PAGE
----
Beacon Hill Roll Call, Dec. 18-22

By Bob Katzen

Beacon Hill Roll Call

Published: 12-29-2023 11:36 AM

THE HOUSE AND SENATE: There were no roll calls in the House or Senate last week. This week, Beacon Hill Roll Call reports on the percentage of times local representatives voted with their party’s leadership in the 2023 session through Dec. 22.

The votes of the 2023 membership of 133 Democrats were compared to House Speaker Ron Mariano (D-Quincy). The votes of the 2023 membership of 24 Republicans were compared with those of GOP House Minority Leader Brad Jones (R-North Reading).

Beacon Hill Roll Call uses 67 votes from the 2023 House session as the basis for this report. This includes all roll calls that were not quorum calls or votes on local issues.

Rep. Susannah Whipps (U-Athol) is unenrolled and not affiliated with either the Republican or Democratic party. We based her voting record on how many times she voted differently than Democratic House Speaker Ron Mariano.

The percentage next to the representatve’s name represents the percentage of times the representative supported his or her party’s leadership so far in 2023 through Dec. 22. The number in parentheses represents the number of times the senator opposed his or her party’s leadership.

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Some representatives voted on all 67 roll call votes. Others missed one or more roll calls. The percentage for each representative is calculated based on the number of roll calls on which he or she voted.

Rep. Natalie Blais, 100 percent (0); Rep. Daniel Carey, 100 percent (0); Rep. Mindy Domb, 100 percent (0); Rep. Lindsay Sabadosa, 100 percent (0); Rep. Aaron Saunders 98.5 percent (1); Rep. Susannah Whipps 97.0 percent (2)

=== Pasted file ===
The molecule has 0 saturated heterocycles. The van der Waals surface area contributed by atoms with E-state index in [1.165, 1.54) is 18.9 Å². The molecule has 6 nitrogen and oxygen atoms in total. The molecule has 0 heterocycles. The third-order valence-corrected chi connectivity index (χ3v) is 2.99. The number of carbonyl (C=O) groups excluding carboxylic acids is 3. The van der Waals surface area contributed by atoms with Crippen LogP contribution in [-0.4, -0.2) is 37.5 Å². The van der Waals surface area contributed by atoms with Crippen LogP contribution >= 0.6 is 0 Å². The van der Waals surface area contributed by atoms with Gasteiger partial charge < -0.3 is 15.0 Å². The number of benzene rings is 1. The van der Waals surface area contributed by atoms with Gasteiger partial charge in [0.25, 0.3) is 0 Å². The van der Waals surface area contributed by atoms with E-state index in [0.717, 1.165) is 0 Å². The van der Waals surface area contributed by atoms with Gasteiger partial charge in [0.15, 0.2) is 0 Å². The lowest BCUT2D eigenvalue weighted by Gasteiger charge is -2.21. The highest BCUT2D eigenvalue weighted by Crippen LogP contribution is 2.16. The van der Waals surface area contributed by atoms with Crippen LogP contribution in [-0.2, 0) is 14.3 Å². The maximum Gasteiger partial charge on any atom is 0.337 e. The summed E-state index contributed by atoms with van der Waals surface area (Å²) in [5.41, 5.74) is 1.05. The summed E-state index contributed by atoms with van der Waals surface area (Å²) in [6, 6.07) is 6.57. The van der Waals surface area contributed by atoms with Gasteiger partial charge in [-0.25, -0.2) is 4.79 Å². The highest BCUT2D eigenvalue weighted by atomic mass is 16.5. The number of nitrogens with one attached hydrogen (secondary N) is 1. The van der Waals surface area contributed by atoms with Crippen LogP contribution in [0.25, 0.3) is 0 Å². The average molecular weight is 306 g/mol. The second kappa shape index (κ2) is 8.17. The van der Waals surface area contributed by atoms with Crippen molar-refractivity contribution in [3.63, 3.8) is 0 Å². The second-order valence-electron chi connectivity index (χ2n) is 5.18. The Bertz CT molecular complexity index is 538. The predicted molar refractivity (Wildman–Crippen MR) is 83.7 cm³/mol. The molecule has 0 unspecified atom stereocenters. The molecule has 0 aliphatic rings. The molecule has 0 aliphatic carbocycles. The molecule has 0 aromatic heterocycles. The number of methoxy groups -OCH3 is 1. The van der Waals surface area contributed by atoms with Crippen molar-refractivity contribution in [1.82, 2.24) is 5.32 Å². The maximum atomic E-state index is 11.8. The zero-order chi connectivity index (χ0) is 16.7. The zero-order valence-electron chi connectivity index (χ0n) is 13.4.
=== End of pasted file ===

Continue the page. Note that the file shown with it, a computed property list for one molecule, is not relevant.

IMPOUND VEHICLE OF DRUNK DRIVERS (H 1583) — The Judiciary Committee held a hearing on a bill that would require that a driver’s car be impounded for not less than 12 hours following their arrest for operating under the influence, regardless of whether the arrestee has consented to a blood alcohol test. It would also require police officers to provide the designated person picking up the arrestee from the police station with a written explanation of the potential criminal and civil penalties they could face if they permit the arrestee to drive while under the influence of drugs or alcohol.

“Drunk driving remains a serious public safety problem in Massachusetts and across the country,” said sponsor House Minority Leader Brad Jones (R-North Reading). “[The bill] provides additional tools to help law enforcement officials make our streets safer by keeping alcohol-impaired drivers off the road.”

VOLUNTEER BACKGROUND CHECKS (H 1622) — Another bill before the Judiciary Committee would give local law enforcement agencies the authority to obtain criminal offender record information (CORI), including sealed records, for people who volunteer at an organization primarily engaged in providing activities or programs to children 18 years of age or younger.

“Massachusetts General Law requires all organizations serving children under age 18 to obtain criminal offender record information before accepting any person as a volunteer,” said sponsor Rep. David Linsky (D-Natick). “However, many youth athletic leagues operate on limited budgets and struggle to meet the expenses associated with individually CORI checking every prospective volunteer. This legislation would allow local police departments to help ease the financial burden many organizations face when conducting these costly background checks. [This] is a common-sense bill that upholds the public interest of protecting children from dangerous criminals at no additional expense to taxpayers.”